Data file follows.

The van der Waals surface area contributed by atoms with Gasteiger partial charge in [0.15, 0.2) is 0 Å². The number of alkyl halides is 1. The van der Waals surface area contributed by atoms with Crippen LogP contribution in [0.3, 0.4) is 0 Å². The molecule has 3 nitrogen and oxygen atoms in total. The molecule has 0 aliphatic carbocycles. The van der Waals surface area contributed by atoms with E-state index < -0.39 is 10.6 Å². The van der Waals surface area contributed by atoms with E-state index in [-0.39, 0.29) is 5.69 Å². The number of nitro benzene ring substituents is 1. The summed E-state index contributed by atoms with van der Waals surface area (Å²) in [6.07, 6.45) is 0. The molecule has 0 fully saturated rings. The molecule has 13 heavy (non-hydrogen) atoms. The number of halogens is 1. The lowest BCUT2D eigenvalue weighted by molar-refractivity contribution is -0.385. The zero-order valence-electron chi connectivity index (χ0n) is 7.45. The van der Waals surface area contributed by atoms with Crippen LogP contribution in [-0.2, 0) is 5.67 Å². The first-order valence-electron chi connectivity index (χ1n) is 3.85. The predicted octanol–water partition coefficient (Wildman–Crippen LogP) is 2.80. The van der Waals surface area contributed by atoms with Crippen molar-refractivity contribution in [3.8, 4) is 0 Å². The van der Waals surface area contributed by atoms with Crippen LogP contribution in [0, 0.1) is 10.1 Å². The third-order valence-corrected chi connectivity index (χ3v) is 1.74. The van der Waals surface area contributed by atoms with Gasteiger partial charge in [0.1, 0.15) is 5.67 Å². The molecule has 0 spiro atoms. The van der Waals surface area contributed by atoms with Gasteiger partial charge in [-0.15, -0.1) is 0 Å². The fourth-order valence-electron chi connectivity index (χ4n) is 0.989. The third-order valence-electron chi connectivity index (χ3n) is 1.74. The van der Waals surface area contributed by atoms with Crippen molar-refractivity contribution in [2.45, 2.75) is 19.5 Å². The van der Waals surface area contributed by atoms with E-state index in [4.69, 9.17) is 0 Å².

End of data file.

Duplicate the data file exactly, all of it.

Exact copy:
The van der Waals surface area contributed by atoms with Gasteiger partial charge in [0.15, 0.2) is 0 Å². The number of alkyl halides is 1. The van der Waals surface area contributed by atoms with Crippen LogP contribution in [0.3, 0.4) is 0 Å². The molecule has 3 nitrogen and oxygen atoms in total. The molecule has 0 aliphatic carbocycles. The van der Waals surface area contributed by atoms with E-state index < -0.39 is 10.6 Å². The van der Waals surface area contributed by atoms with E-state index in [-0.39, 0.29) is 5.69 Å². The number of nitro benzene ring substituents is 1. The summed E-state index contributed by atoms with van der Waals surface area (Å²) in [6.07, 6.45) is 0. The molecule has 0 fully saturated rings. The molecule has 13 heavy (non-hydrogen) atoms. The number of halogens is 1. The lowest BCUT2D eigenvalue weighted by molar-refractivity contribution is -0.385. The zero-order valence-electron chi connectivity index (χ0n) is 7.45. The van der Waals surface area contributed by atoms with Crippen LogP contribution in [-0.2, 0) is 5.67 Å². The first-order valence-electron chi connectivity index (χ1n) is 3.85. The predicted octanol–water partition coefficient (Wildman–Crippen LogP) is 2.80. The van der Waals surface area contributed by atoms with Crippen molar-refractivity contribution in [3.8, 4) is 0 Å². The van der Waals surface area contributed by atoms with Crippen LogP contribution in [0, 0.1) is 10.1 Å². The third-order valence-corrected chi connectivity index (χ3v) is 1.74. The van der Waals surface area contributed by atoms with Gasteiger partial charge in [0.1, 0.15) is 5.67 Å². The molecule has 0 spiro atoms. The van der Waals surface area contributed by atoms with Gasteiger partial charge in [-0.15, -0.1) is 0 Å². The fourth-order valence-electron chi connectivity index (χ4n) is 0.989. The third-order valence-electron chi connectivity index (χ3n) is 1.74. The van der Waals surface area contributed by atoms with Crippen molar-refractivity contribution in [2.45, 2.75) is 19.5 Å². The van der Waals surface area contributed by atoms with E-state index in [4.69, 9.17) is 0 Å².